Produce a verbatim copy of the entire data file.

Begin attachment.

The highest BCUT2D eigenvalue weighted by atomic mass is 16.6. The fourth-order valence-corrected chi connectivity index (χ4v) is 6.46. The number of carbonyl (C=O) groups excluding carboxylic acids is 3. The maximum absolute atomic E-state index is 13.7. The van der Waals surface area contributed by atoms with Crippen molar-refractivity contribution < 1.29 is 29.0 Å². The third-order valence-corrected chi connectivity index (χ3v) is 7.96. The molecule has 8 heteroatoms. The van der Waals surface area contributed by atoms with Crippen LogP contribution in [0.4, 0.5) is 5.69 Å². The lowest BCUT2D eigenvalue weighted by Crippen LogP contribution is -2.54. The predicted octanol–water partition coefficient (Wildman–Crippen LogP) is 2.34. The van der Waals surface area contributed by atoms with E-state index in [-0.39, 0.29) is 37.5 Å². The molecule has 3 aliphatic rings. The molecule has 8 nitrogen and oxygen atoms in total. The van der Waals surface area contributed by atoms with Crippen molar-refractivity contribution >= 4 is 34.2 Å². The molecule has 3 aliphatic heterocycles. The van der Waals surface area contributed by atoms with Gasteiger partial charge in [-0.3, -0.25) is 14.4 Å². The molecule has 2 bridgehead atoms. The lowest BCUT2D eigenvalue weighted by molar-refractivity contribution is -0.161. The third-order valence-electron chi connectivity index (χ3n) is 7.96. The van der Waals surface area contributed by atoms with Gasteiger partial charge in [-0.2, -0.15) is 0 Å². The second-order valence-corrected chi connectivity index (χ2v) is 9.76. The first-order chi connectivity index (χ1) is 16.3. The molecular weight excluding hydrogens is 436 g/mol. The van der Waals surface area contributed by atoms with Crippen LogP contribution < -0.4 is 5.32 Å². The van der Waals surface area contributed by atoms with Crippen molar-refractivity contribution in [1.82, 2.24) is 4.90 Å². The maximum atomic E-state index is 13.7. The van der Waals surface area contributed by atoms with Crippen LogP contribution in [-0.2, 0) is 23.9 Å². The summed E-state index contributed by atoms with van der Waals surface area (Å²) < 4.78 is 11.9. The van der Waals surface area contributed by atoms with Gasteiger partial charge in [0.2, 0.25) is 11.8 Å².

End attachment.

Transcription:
The highest BCUT2D eigenvalue weighted by atomic mass is 16.6. The fourth-order valence-corrected chi connectivity index (χ4v) is 6.46. The number of carbonyl (C=O) groups excluding carboxylic acids is 3. The maximum absolute atomic E-state index is 13.7. The van der Waals surface area contributed by atoms with Crippen molar-refractivity contribution < 1.29 is 29.0 Å². The third-order valence-corrected chi connectivity index (χ3v) is 7.96. The molecule has 8 heteroatoms. The van der Waals surface area contributed by atoms with Crippen LogP contribution in [0.4, 0.5) is 5.69 Å². The lowest BCUT2D eigenvalue weighted by Crippen LogP contribution is -2.54. The predicted octanol–water partition coefficient (Wildman–Crippen LogP) is 2.34. The van der Waals surface area contributed by atoms with E-state index in [-0.39, 0.29) is 37.5 Å². The molecule has 3 aliphatic rings. The molecule has 8 nitrogen and oxygen atoms in total. The van der Waals surface area contributed by atoms with Crippen molar-refractivity contribution >= 4 is 34.2 Å². The molecule has 3 aliphatic heterocycles. The van der Waals surface area contributed by atoms with Gasteiger partial charge in [-0.3, -0.25) is 14.4 Å². The molecule has 2 bridgehead atoms. The lowest BCUT2D eigenvalue weighted by molar-refractivity contribution is -0.161. The third-order valence-electron chi connectivity index (χ3n) is 7.96. The van der Waals surface area contributed by atoms with Gasteiger partial charge in [-0.2, -0.15) is 0 Å². The second-order valence-corrected chi connectivity index (χ2v) is 9.76. The first-order chi connectivity index (χ1) is 16.3. The molecular weight excluding hydrogens is 436 g/mol. The van der Waals surface area contributed by atoms with Crippen LogP contribution < -0.4 is 5.32 Å². The van der Waals surface area contributed by atoms with Crippen molar-refractivity contribution in [1.82, 2.24) is 4.90 Å². The maximum atomic E-state index is 13.7. The van der Waals surface area contributed by atoms with Crippen LogP contribution in [-0.2, 0) is 23.9 Å². The summed E-state index contributed by atoms with van der Waals surface area (Å²) < 4.78 is 11.9. The van der Waals surface area contributed by atoms with Gasteiger partial charge in [0.2, 0.25) is 11.8 Å².